At the age of twelve, I began taking the Oak-Harriet streetcar to regular visits at the Orthodontist in downtown Minneapolis. I would catch the iconic yellow trolley on 50th Street, a few blocks from our house on Vincent. I remember that fabled ride wound around the beautiful lakes of Harriet and Calhoun before turning north toward Hennepin Avenue for my final destination on Seventh Street. After visiting the dentist, I would walk over to Tenth & Hennepin to take in the wonders of the old Minneapolis Public Library, next door to First Baptist Church.
I don’t remember what I looked at while visiting the library. But no youngster would ever forget the Egyptian mummy lying in a creepy sarcophagus on the landing outside of the main reading room. Years later humorist Garrison Keillor, who is a year younger than me and who also visited that library in the same era, memorialized that frightening ancient corpse in one of his Prairie Home Companion monologues. Keillor’s mention of the spooky mummy on his broadcast brought that vivid recollection back to my mind.
I probably went to the Periodical section of the library and read the Sporting News or other sports-focused magazines that were beyond my slim budget, but devoured given the opportunity. I was captivated by all the major sports of baseball, basketball, football, and even hockey. But the main focus of my life at the time was my Minneapolis Lakers, the five-time champions of the fledging NBA in the early 1950s.
The Lakers were my heroes. I remember purchasing a crystal radio set – truly a prehistoric gem – that I could listen to with the aid of some antique headphones. With this wonder of 50s technology, I would listen to the Lakers games called by Dick Enroth on WLOL radio. What endeared the Lakers to me was a personal thing. It is hard to believe that 1950s NBA stars were real people that lived in the neighborhood.
Jim Pollard, the Hall of Fame forward of the Lakers, lived in a bungalow about five blocks from the parsonage where our family resided. On a Saturday morning, I brazenly rang his door bell and requested an autograph. He came to the door in his robe and obligingly signed a piece of paper for me – and I like to think he patted me on the head. Then on another occasion, I persuaded an older friend to drive me to the home of George Mikan, the first 6’10” NBA superstar, at his ranch-style home in Edina. The gentle giant came out to meet us and signed an autograph while writing on the chest-high (to him) roof of our car.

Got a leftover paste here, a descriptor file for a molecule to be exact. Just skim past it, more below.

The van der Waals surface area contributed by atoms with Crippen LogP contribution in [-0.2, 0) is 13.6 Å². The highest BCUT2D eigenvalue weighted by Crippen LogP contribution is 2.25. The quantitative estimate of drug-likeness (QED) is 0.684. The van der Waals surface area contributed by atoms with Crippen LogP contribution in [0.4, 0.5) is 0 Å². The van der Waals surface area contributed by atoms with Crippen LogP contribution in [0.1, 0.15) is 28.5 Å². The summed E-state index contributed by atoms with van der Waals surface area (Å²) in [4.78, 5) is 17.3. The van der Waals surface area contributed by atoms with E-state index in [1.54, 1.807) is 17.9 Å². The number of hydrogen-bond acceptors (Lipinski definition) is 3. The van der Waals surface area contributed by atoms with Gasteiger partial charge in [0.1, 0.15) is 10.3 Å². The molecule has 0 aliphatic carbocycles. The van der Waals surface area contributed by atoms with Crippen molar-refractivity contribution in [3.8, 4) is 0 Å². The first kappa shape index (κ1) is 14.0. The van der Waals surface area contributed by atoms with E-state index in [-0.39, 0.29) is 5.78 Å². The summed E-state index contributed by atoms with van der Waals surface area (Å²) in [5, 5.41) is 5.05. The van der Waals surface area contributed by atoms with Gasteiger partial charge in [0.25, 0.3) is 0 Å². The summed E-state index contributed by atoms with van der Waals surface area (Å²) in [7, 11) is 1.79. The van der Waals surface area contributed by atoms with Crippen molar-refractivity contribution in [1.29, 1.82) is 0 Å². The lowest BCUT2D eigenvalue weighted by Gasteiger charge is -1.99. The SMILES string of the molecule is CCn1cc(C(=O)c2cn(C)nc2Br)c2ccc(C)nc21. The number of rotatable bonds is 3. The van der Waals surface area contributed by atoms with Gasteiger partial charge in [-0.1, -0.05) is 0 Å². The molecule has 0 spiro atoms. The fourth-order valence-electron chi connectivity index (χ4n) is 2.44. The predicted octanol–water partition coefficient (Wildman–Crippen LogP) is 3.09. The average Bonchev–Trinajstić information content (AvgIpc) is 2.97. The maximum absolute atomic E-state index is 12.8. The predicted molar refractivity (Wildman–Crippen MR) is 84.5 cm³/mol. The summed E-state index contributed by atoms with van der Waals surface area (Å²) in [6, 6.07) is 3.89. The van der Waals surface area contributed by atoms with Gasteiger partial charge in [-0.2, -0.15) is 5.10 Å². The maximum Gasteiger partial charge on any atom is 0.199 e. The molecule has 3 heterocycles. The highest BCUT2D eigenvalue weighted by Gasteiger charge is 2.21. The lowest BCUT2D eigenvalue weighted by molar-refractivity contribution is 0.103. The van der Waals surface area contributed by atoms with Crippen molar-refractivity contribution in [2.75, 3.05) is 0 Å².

Left to right: George Mikan, Slater Martin, Hall of Fame Coach John Kundla hoisted on Mikan’s shoulders.
Then one time my dad took me to an NBA doubleheader in the old Minneapolis Auditorium. The evening featured the Lakers, and three other NBA teams, in a two-game format. During both games, the players from the other two teams were sitting courtside watching the action. I circulated among the players that night and garnered over 25 autographs. But, alas, those prized signatures have been lost in the dust bin of time, along with my valuable baseball cards.
Still, that wasn’t all. The sparkplug scrappy guard of the team was Slater “Dugie” Martin, and perhaps my favorite player. His wife worked part-time for Hooten Cleaners, owned by Floyd Hooten, and a member of our church where my dad was pastor. Think of it…an NBA wife working part-time to help make ends meet. Besides, someone said that Bobby Harrison’s (another well known Laker) mother lived in a house at 50th & Vincent, and where he stayed with her when the team was in town. I never thought to question that assertion when I was a seventh-grader and passed that house on the way to school every day. It just made sense at the time.
I was living in a time-warp where my heroes were real people who took an interest in little people. Today five of those original Lakers are enshrined in the basketball Hall of Fame in Springfield, Mass. That is the Mt. Olympus of basketball. All of those experiences seem surreal now.
Now through the wonders of Google and Wikipedia we can reach back into time and confirm with certainty things that we remember dimly. On Saturday, April 3, 1954, I took the streetcar to the Minneapolis Auditorium – by myself – and attended the second game of the NBA championship series. I paid two bucks ($2.00, I swear) to get in and saw the Syracuse Nationals even the series with a 62-60 win over my Lakers. Here is proof: https://en.wikipedia.org/wiki/1954_NBA_playoffs. I know it was that game because it was on Saturday – during the afternoon, and the only time I could have attended.
In the seventh game of that series the Lakers finally won their fifth, and last, championship in Minnesota. I never have forgiven the Lakers for moving to Los Angeles—where there are no lakes. They should have renamed the team “Stars” or “Surfer Dudes” or some other SoCal moniker. Big bucks took over the game, the players, and sold the fans a world-wide brand that is not known for a personal connection anymore.
My love affair with libraries, learning, and curious investigation began back in that time. I started reading all the basketball, baseball, and football statistics every Sunday in the Sports section of the Minneapolis Star-Tribune. Then everywhere we moved, I became acquainted with the library facilities available, and my investigative curiosity began to spill over into other areas of life, ministry, and leadership responsibilities. The real leap forward came when I joined Positive Action for Christ in 1996 and was given my computer and told – you are on your own, buddy. No more secretary; no dictation; or ‘nuttin.
Frank Hamrick and his team in Rocky Mount, North Carolina, made me jump off into the stream of the world-wide-web. I’ve been swimming and continuing to learn ever since.